I received the final copy for Subsistence's and MGA2's commercials. Sony Computer Entertainment will broadcast them by the end of the year.

I really want those games to become hits.

I felt as though I saw myself at that moment, while I watched the MGA2 commercial. I felt only one difference between the commercial and myself: things in the commercial exploded with heat, and I felt exploded with coldness.

Mr. Senju reported our progress with the provisional schedule for Subsistence's release events.

"Will you have enough stamina for this, Director?" He looked at me pretty hard. "I still have my doubts about this. I can't say that it looks fun so far. Do you really think we ought to push ourselves to a twenty-four hour marathon's pace?"

"A twenty-four hour marathon pace... could we do something like that?"

I knew that Mr. Senju didn't need to answer when I saw his expression. The truth was written on his face.

"As I see it, we need to push this thing hard. We need to make it outrageous to the point that everyone will see what's going on and say, 'What the hell?!' Don't you agree?"

"Yeah. I think you're right." Mr. Senju assented.

I had traveled around Tokyo, Osaka, Kobe, and Kyoto for various events during last year's release tour. We had a tough schedule, but I really enjoyed it. The events happened all over the place and at all times... morning in Kyoto, the afternoon in Osaka, then over to Kobe, and back again to Osaka.

That schedule had really seemed impossible. We were so crunched for time that we actually traveled from the Shin-Osaka train station to Kobe via an old railroad line.

We had all worn khaki windbreakers with "MGS3" printed on the backs, and we wound up on a train packed with passengers. Complete strangers went out of their way to cheer us up on the JR Tokaido Line. Folks on the train platform often called for us to stop so they could shake our hands. I felt like I had reached my limit physically, but I made sure to spend as much energy for those fans as I had at TGS.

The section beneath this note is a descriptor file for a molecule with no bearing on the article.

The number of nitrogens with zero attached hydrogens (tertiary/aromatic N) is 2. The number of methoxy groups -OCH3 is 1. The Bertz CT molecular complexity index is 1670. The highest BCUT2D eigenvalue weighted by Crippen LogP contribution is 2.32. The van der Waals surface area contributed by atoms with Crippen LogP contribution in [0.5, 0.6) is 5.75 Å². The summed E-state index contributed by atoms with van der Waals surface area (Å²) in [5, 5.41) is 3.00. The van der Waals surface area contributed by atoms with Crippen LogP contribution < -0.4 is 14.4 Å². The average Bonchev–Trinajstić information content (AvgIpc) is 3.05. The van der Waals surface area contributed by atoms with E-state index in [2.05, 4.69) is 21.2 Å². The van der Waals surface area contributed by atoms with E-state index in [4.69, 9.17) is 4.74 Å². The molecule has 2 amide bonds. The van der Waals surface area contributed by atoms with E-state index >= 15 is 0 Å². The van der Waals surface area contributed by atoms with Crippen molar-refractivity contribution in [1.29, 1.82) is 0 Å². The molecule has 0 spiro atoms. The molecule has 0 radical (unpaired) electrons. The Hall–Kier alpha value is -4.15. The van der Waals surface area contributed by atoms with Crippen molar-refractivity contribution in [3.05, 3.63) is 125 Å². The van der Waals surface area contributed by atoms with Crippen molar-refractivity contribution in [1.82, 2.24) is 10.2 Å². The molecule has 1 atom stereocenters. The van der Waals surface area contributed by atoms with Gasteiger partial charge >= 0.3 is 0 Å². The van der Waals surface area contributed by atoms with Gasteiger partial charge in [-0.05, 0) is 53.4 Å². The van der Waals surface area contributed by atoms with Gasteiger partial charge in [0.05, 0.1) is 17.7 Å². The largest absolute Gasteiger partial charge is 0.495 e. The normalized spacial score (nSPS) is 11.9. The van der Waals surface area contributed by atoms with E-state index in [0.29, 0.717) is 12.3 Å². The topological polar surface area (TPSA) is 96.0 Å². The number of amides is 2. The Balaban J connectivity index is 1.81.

This year's schedule looks tougher than last year's. I wonder if I can make it. No, I'll have to do it. I'll just pay close attention to my physical well-being until the release date.

Ms. Sato and Ucchi entered my booth in the evening. "We found this, Director. Isn't it your iPod? You must have forgotten it."

I looked and saw that they held a silver iPod-Mini with white headphones attached. I showed them my green iPod-Mini on the desk. "No, this is mine."

They looked at my iPod. Their faces grew troubled. "So whose is this?"

"Do you mind if I check it out?"

"You think you'll be able to tell?"

"I'm certain that I can infer the owner from his music."

I took the iPod-Mini, turned it on, and selected the Artist Category from the menu. All of the items in the window were Japanese. Furthermore, I saw mostly very recent singers, with a few old-fashioned bands here and there.

"So what's the verdict?"


I suspected who owned the iPod-Mini, but I wasn't absolutely sure yet. It was still only a hunch.

I next selected the Album Category and read the titles as I turned the touchpad. The names ran by... Anzenchitai 1, Anzenchitai 2, Anzenchitai 3, Anzenchitai 4, Anzenchitai 5, and so on.

"I see...."

They reacted as soon as I had spoken. "Did you figure it out?"

"I did."

"So whose is it?" They leaned forward as though scrutinizing a card trick.

"Wait a second... I'm going to put the final nail in the coffin."

I turned the touchpad again. "Aha! Here it is!" The exact title that I had expected appeared in the window.